10. I get jokes and laugh a lot.  There is a theory about humor that says that we find something funny when we perceive and conceptually resolve an incongruity.  It follows, therefore, that to have a good sense of humor and to enjoy humor, one must be able to recognize the interconnectedness of not-obviously-related things.  With a mind that can be all over the place at any given point in time, I connect things, related or not, and see ridiculousness everywhere.  And let me tell you, life--with its infinite incongruities--is hilarious!
So, what do you love about you??  Drop a comment, if you'd like to celebrate with me!

Wednesday, September 21, 2011

I'll Help You Find Your Keys. . .As Soon as I Find My Car

Just a quick post to let you know that I've added a new "page" to this blog, "IPG's ADHD Tips and Strategies."  If I've done it correctly, you should be able to click to my Tips and Strategies via a cute little tab just above.  If I haven't done it correctly, don't be mad at me.  After all, I studied the liberal arts, and according to my delightful dad "never learned how to do anything."  He wasn't wrong.  But I'm a smart girl, so I think I've got the tab thing worked out.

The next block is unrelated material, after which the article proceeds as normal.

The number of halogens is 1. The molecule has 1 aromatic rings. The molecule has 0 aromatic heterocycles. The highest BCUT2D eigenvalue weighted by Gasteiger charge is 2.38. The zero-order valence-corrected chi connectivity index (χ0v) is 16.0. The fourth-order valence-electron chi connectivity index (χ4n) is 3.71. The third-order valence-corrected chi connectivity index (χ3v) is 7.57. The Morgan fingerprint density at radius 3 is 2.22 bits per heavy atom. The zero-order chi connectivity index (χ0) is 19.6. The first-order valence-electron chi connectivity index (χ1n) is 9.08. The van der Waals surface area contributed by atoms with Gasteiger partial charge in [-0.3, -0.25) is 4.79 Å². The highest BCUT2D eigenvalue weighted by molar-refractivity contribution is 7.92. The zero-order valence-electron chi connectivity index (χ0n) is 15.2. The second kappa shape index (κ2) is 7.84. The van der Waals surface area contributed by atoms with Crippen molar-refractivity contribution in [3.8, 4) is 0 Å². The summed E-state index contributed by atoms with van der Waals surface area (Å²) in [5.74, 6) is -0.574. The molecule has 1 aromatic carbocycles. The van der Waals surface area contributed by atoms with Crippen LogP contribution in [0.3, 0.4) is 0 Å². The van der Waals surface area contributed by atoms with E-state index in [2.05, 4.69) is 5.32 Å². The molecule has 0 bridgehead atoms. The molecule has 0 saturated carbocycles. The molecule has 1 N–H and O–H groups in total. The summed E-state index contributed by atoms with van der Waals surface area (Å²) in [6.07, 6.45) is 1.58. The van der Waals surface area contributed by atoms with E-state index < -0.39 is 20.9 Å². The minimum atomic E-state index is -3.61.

My plan here is to share with you practical information on coping with ADHD/ADD, such as organizational strategies and life-management tips that I discover work well for me. Each day, I learn a little more about how to navigate the world, armed with newfound knowledge about my condition and a bottle of Adderall. If I come up with something good, I'll pass it on!

As you may have noticed, there really isn't anything on this "page" right now. Truthfully, I'm actually not all that organized yet. But I am an optimist, and I'm working on it. So, if you're working on it too, we'll be working together, and I'll let you know what I learn as we go!